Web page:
- Focuses more on access rather than price
- OneWeb and SpaceX get ready to start high-speed satellite broadband services in India.
- SpaceX can pitch India as a $1 billion satellite revenue opportunity
In order to attract top dollars from global investors and boost satellite broadband penetration across rural India, Elon Musk’s SpaceX wants the government to ensure that the 2018 satellite communications policy “focuses more on access rather than price” of internet-from-space services.
In fact, new-age satellite broadband may cost seven to eight times as much as terrestrial broadband due to the numerous low-Earth orbit (LEO) satellites involved.
Considering the potential benefits of satellite broadband in remote areas of India, it’s crucial the upcoming Satcom policy focuses more on access, not price, Sanjay Bhargava, the head of Starlink’s operations in India, told a local tv station.
“LEO-based satellite internet usually requires several satellites moving very fast to cover the world, which leads to it being at least seven or eight times more expensive than terrestrial broadband,” especially since the software required to run such operations is extremely difficult.
The Indian government’s much-anticipated new Spacecom policy is likely to emphasize the importance of LEO satellite systems in boosting broadband access, especially in rural areas. While OneWeb and SpaceX prepare to launch high-speed satellite broadband services in India next year, Bharti-backed OneWeb has announced its intent to launch the service in 2019.
A 100%-owned subsidiary of Starlink Satellite Communications Pvt Ltd (SSCPL), a company owned by SpaceX, was registered in India recently. By obtaining licenses, the company will be able to deploy Starlink connections in Delhi schools on the trial spectrum. According to reports, a restricted commercial license application will be submitted afterward.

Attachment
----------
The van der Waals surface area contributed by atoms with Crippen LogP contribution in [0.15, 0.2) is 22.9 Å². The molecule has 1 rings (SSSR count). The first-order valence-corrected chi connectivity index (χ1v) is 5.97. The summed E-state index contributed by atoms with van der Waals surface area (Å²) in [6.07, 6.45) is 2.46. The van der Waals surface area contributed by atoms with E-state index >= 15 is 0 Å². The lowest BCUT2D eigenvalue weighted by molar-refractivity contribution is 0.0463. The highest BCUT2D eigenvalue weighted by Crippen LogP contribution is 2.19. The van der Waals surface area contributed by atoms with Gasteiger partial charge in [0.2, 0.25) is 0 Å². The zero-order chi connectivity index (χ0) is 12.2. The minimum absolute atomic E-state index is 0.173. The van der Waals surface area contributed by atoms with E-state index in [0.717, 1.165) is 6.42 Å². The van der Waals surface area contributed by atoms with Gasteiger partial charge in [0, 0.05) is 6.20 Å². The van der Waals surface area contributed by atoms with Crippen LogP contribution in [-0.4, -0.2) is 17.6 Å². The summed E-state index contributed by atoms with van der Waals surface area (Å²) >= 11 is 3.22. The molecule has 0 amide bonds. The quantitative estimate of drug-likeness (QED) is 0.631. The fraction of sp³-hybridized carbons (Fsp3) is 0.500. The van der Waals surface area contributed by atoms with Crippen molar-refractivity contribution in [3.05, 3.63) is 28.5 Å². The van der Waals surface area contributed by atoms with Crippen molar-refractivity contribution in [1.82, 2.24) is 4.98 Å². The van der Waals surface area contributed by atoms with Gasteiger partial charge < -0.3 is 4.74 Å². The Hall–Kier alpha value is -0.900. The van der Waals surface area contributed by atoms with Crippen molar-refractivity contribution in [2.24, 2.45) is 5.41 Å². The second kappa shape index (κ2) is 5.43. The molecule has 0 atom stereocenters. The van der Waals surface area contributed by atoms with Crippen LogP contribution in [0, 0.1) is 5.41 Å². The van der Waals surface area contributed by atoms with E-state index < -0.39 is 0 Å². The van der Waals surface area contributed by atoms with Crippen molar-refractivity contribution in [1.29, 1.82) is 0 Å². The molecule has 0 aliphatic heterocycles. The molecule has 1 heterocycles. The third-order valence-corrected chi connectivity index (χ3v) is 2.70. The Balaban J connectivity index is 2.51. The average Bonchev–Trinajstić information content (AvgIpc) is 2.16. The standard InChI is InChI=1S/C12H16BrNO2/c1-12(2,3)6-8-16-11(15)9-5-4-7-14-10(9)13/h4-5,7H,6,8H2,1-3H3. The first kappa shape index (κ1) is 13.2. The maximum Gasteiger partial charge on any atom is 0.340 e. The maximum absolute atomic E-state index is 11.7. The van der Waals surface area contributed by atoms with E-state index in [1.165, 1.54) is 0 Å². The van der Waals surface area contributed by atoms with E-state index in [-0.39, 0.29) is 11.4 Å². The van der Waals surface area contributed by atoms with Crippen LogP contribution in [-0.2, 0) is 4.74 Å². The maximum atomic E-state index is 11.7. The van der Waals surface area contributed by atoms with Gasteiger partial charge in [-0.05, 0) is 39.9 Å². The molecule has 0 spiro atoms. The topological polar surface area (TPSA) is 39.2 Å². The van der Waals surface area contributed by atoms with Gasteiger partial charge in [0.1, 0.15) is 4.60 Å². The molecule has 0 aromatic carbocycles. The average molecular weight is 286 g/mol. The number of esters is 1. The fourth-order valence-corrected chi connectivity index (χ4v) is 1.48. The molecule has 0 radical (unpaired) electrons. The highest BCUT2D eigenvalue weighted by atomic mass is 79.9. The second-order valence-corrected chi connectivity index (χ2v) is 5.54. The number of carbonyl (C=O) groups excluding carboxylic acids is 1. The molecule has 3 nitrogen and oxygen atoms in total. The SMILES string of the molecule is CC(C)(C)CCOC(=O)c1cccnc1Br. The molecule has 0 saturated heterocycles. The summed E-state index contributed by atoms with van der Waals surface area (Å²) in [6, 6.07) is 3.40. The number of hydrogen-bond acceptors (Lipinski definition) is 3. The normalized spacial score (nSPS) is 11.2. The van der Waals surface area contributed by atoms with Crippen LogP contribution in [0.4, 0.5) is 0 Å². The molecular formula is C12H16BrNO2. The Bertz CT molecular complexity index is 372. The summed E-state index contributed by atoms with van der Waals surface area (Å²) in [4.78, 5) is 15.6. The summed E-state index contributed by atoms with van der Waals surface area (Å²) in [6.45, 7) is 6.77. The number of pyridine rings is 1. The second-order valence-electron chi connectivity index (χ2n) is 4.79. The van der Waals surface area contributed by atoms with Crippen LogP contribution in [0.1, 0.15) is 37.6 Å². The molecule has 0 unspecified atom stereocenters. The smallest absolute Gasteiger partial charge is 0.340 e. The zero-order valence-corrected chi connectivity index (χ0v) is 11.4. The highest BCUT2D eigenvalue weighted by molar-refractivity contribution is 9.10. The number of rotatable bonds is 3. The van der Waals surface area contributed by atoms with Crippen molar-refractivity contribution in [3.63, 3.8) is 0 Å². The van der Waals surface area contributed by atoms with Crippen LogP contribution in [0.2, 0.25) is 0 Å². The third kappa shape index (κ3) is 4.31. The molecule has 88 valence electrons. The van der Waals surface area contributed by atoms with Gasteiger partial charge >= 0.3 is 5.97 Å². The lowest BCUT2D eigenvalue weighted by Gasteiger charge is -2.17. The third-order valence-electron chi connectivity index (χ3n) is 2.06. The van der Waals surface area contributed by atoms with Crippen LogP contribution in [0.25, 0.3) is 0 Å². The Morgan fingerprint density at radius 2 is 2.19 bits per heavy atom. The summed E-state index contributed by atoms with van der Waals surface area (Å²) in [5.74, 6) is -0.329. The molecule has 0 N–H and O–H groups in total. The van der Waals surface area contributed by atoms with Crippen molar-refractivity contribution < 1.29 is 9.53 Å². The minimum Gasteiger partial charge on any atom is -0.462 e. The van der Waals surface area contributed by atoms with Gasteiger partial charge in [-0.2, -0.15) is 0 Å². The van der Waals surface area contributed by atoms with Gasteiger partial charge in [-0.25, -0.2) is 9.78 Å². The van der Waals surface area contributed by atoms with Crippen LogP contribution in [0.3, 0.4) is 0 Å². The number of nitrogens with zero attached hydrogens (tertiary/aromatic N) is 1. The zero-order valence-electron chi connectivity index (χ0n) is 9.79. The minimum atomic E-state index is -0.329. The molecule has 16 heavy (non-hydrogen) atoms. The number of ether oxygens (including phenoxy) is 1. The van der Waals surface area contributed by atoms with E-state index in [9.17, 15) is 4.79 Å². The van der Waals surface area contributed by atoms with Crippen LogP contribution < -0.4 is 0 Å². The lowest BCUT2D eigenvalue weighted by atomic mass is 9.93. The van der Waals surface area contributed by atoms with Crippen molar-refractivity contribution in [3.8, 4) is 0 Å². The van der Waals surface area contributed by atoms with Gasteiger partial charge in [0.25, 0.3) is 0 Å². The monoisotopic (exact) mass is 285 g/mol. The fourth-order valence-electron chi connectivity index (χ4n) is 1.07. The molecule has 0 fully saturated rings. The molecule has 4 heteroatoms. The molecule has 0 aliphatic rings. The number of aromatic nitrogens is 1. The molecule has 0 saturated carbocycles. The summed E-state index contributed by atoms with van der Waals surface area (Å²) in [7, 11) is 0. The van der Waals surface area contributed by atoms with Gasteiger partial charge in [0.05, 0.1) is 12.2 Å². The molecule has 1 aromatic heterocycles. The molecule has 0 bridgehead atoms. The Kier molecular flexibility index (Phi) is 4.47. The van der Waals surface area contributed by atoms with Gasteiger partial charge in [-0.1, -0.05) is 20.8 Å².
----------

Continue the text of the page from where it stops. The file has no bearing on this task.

If SpaceX can pitch India as a $1 billion satellite revenue opportunity, the company expects to attract global investors. If we can demonstrate that there are nearly 1 million access points for satellite broadband in India, and each point is capable of paying $1,000 (roughly Rs 7,500) a year for the service, then the market is expected to generate $1 billion in revenue each year,” Bhargava said.
This could spur many investors to invest in India’s emerging satellite broadband sector and pave the way for the country to develop its own constellation of satellites. It’s only a matter of time before we have a constellation of fully Indian satellites, the Starlink India president said. India is a great country with a lot of talent in the space (segment).
Starlink can serve as a catalyst, however, by providing satellite broadband (connection), but it would also need to work with many different solutions providers across several domains, such as education, industry, and tourism.
The CEO had said SpaceX planned to meet with India’s telcos earlier this month to begin discussions regarding deploying satellite broadband services in India’s hard-to-reach regions.